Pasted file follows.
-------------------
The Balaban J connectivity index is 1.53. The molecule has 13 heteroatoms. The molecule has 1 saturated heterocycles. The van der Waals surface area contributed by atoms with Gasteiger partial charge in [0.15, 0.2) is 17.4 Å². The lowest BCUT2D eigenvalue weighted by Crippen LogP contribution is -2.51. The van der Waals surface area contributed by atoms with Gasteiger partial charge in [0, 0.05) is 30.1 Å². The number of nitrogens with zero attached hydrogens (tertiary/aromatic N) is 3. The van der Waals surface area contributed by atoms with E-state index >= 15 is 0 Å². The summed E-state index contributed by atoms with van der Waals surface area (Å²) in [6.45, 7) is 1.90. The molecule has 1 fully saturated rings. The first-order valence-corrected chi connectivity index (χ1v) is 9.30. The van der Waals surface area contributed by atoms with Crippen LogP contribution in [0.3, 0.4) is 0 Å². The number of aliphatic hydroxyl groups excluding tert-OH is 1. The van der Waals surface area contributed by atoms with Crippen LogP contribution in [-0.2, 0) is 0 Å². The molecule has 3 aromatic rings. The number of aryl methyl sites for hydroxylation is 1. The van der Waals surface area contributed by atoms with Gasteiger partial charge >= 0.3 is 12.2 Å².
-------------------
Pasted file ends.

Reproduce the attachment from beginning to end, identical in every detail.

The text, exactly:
The Balaban J connectivity index is 1.53. The molecule has 13 heteroatoms. The molecule has 1 saturated heterocycles. The van der Waals surface area contributed by atoms with Gasteiger partial charge in [0.15, 0.2) is 17.4 Å². The lowest BCUT2D eigenvalue weighted by Crippen LogP contribution is -2.51. The van der Waals surface area contributed by atoms with Gasteiger partial charge in [0, 0.05) is 30.1 Å². The number of nitrogens with zero attached hydrogens (tertiary/aromatic N) is 3. The van der Waals surface area contributed by atoms with E-state index >= 15 is 0 Å². The summed E-state index contributed by atoms with van der Waals surface area (Å²) in [6.45, 7) is 1.90. The molecule has 1 fully saturated rings. The first-order valence-corrected chi connectivity index (χ1v) is 9.30. The van der Waals surface area contributed by atoms with Crippen LogP contribution in [0.3, 0.4) is 0 Å². The number of aliphatic hydroxyl groups excluding tert-OH is 1. The van der Waals surface area contributed by atoms with Crippen LogP contribution in [-0.2, 0) is 0 Å². The molecule has 3 aromatic rings. The number of aryl methyl sites for hydroxylation is 1. The van der Waals surface area contributed by atoms with Gasteiger partial charge >= 0.3 is 12.2 Å².